[sixties-l] Steal This Review

From: radman (resist@best.com)
Date: Mon Aug 28 2000 - 17:12:00 CUT

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    Steal This Review

    by Stew Albert

    Steal This Movie, a bio-pic of Abbie Hoffman's life and times is scheduled
    for release during the first seven days of May. The movie's distributor is
    Lions Gate, who also distributed Gods and Monsters.
    Dailies of the film looked promising but that was when Greenwald
    Productions was shooting the flick. How would it all be edited? And would
    its amazingly progressive political perspective be sacrificed to action and
    excitement? Or might the film wind up dreary and polemical? And how much
    imagination and skill would go into persuasively blending stock footage
    newsreels with the rest of the movie?
    We knew that the actors had a done a splendid job with a fine script but
    would it all be lost on the cutting room floor?

    Good news. We've seen the film. And it all works. Robert Greenwald does a
    great job as director and overseer -- even with the stock footage. Steal
    This Movie has great politics and it does make you laugh a lot and cry a
    little. It's the first work out of Hollywood that accurately and
    sympathetically catches the spirit of 60's rebellion.

    Yippie is being called back for an encore. And its all here, friends. The
    wild surrealism of throwing money at millionaire stock brokers, running a
    pig for President, levitating the Pentagon, the free store, two Chicago 8
    defendants dressing up in judge's robes and so much more. The eccentric
    Yippie disputes and divisions also appear. Our battles over ugly vs pretty
    pigs, and small politically motivated performance art pieces against
    massive militant demonstrations are accurately presented.
    And then there is Vincent D'Onofrio's many-sided portrayal of Abbie
    Hoffman. It's such a difficult task. Vincent's isn't the first screen
    Abbie. The Yippie has been done several times, and not always with his real
    name. Remember Howie Eppis? or Dennis Hopper in Flashback? or the silly
    Abbie in Forrest Gump? They all caught aspects of the Yippie magician and
    stirred some memories among his old friends and at least one former wife.
    But they were all superficial, if pleasant journeys through a
    one-dimensional looking glass.

    D'Onfrio does Abbie in three -dimensions plus. He evokes the original
    Abbie, as a trickster socialist and psychedelic outlaw, the sadly
    transformed Hoffman as busted coke dealer, fugitive and manic-depressive,
    the redeemed Abbie as ecology activist and mature teacher of a new
    generation. Vincent changes physically through his different incarnations
    of the Yippie leader; he ages, his handsome face hardens and then mellows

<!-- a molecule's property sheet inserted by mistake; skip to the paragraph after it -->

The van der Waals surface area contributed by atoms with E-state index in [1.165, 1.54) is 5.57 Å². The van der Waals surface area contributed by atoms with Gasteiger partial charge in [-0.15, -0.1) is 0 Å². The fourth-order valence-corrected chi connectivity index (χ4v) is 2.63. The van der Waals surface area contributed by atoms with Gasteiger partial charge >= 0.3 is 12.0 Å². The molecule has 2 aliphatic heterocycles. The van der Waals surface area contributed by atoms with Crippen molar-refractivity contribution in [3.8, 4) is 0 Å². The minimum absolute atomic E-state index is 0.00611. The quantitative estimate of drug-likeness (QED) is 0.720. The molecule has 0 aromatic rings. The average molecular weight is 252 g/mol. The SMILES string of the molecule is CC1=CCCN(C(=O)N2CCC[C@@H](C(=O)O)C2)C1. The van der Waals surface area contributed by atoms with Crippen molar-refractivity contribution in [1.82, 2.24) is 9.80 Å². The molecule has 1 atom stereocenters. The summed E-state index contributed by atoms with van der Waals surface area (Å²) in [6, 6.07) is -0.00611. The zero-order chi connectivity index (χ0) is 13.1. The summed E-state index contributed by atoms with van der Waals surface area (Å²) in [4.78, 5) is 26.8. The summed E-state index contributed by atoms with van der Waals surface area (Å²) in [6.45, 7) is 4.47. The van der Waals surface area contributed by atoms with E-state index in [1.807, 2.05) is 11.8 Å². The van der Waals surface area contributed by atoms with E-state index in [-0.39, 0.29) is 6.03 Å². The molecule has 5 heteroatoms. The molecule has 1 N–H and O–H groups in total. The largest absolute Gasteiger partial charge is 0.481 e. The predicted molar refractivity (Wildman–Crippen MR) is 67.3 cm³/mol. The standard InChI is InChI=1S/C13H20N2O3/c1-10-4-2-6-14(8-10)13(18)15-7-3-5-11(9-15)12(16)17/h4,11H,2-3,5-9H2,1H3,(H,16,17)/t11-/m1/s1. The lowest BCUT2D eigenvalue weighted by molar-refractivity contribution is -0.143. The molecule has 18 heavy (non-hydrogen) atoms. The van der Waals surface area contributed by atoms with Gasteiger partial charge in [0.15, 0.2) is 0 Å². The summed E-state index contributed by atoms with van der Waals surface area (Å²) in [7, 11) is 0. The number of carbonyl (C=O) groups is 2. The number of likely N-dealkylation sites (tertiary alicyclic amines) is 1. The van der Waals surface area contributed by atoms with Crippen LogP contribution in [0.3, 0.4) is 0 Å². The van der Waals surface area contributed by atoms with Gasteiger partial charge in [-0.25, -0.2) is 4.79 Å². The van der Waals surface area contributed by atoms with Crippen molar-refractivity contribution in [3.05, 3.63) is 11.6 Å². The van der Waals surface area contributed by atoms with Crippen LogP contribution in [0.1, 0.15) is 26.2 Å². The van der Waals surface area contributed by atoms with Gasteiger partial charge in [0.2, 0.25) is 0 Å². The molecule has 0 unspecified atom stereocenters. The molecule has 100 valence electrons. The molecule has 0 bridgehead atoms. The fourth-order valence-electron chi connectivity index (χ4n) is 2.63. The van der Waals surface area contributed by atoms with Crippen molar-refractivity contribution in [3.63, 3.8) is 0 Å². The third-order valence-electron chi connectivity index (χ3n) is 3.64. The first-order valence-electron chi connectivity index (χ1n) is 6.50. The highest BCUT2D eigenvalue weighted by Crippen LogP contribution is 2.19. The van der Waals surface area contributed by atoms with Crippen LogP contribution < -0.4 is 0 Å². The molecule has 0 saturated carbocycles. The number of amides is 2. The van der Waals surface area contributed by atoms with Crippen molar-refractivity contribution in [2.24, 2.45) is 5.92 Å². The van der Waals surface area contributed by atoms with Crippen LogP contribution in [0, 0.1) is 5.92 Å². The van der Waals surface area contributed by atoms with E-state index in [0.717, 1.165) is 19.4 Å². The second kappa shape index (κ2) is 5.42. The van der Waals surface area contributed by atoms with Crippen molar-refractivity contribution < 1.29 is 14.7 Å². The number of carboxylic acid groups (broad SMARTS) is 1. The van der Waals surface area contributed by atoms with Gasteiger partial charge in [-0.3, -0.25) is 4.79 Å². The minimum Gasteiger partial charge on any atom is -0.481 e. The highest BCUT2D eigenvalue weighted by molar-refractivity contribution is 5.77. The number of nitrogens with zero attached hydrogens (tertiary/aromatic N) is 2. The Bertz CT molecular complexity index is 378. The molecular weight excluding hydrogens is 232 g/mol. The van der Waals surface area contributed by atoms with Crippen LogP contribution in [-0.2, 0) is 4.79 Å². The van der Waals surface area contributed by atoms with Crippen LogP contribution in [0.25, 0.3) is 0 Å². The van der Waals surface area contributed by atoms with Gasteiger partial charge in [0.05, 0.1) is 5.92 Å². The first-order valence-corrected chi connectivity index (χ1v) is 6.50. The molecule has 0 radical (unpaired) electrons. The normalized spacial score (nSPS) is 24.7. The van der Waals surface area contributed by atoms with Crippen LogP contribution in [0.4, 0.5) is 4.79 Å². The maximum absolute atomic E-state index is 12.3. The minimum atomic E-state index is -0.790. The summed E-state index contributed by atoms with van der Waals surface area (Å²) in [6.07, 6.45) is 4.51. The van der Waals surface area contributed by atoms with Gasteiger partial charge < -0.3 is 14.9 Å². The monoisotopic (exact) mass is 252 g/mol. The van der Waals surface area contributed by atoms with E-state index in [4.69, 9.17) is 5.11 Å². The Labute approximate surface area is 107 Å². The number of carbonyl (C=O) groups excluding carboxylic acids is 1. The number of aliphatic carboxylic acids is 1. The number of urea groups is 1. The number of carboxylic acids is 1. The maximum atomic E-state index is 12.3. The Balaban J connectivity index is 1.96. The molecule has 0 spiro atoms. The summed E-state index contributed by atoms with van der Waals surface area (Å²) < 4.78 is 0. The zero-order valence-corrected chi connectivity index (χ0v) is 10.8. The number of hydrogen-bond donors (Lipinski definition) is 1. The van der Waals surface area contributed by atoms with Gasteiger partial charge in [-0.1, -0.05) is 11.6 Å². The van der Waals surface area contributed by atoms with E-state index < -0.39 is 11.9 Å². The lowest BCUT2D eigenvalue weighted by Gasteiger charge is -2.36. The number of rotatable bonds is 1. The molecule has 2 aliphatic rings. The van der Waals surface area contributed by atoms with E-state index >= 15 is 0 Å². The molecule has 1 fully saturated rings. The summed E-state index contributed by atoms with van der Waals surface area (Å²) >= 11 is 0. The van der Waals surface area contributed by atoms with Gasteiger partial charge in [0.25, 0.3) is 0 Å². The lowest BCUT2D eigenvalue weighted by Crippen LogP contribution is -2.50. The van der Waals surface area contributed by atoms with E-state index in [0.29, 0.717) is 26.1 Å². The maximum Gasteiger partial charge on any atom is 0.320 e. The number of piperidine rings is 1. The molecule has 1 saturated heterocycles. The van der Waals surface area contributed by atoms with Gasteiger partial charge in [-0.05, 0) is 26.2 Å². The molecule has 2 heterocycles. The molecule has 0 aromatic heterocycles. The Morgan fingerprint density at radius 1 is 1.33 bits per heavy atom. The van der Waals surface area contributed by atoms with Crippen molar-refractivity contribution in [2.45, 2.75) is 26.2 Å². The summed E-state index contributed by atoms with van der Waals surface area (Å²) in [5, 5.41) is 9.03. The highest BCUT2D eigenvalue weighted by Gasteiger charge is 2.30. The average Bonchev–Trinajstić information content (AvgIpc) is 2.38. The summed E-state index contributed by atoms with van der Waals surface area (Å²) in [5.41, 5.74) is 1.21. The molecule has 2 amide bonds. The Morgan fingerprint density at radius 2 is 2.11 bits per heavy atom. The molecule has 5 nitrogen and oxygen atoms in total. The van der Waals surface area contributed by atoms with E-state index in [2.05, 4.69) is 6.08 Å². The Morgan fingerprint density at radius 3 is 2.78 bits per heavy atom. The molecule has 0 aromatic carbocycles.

with knowing kindness.

    And Janeane Garafolo offers an understanding of Anita as smart, shy, kind
    and beautiful. A person who could fall head over heels for Abbie and still
    step back into the world of objective judgments and assess his faults and

    Donal Logue and Ingrid Venninger make me and Judy likable, fun-loving
    characters who finally have to set some limits n what they can and cannot
    do for a dangerously over-reaching Abbie.
    It's impossible to be objective in assessing an actor when he's playing
    you! But old friend David Peel (the creator of punk rock) was present at
    the same Steal This Movie showing that we were and after it ended he came
    over and said: Hey Stew that guy was just like you used to be. Nuff said.

    The film has a great cast, Kevin Corrigan gives speeches that catch Jerry
    Rubin's fiery passion and anger. Kevin Pollock gets Gerry Leftcourt's irony
    and commitment. And Troy Garrity, son of Tom Hayden and Jane Fonda, plays a
    passionate young Tom with distinction.

    Of course many of us have our own private 60's. And so fault with this film
    will surely be found. It is accurate in essence and spirit and takes much
    artistic license with details. I would urge the viewer to remember this is
    a Hollywood movie and not a work of scholarship. It is a film about myth
    makers and quite naturally portrays them with imaginative and generous
    vision. It is the first feature film to portray our times with unbridled
    sympathy and do it in a manner true to its hero.

    Steal This Movie is a very entertaining and inspiringly directed creation.
    It's Abbie, and its Yippies are larger than life, and that's just the way
    Abbie Hoffman would have wanted it.

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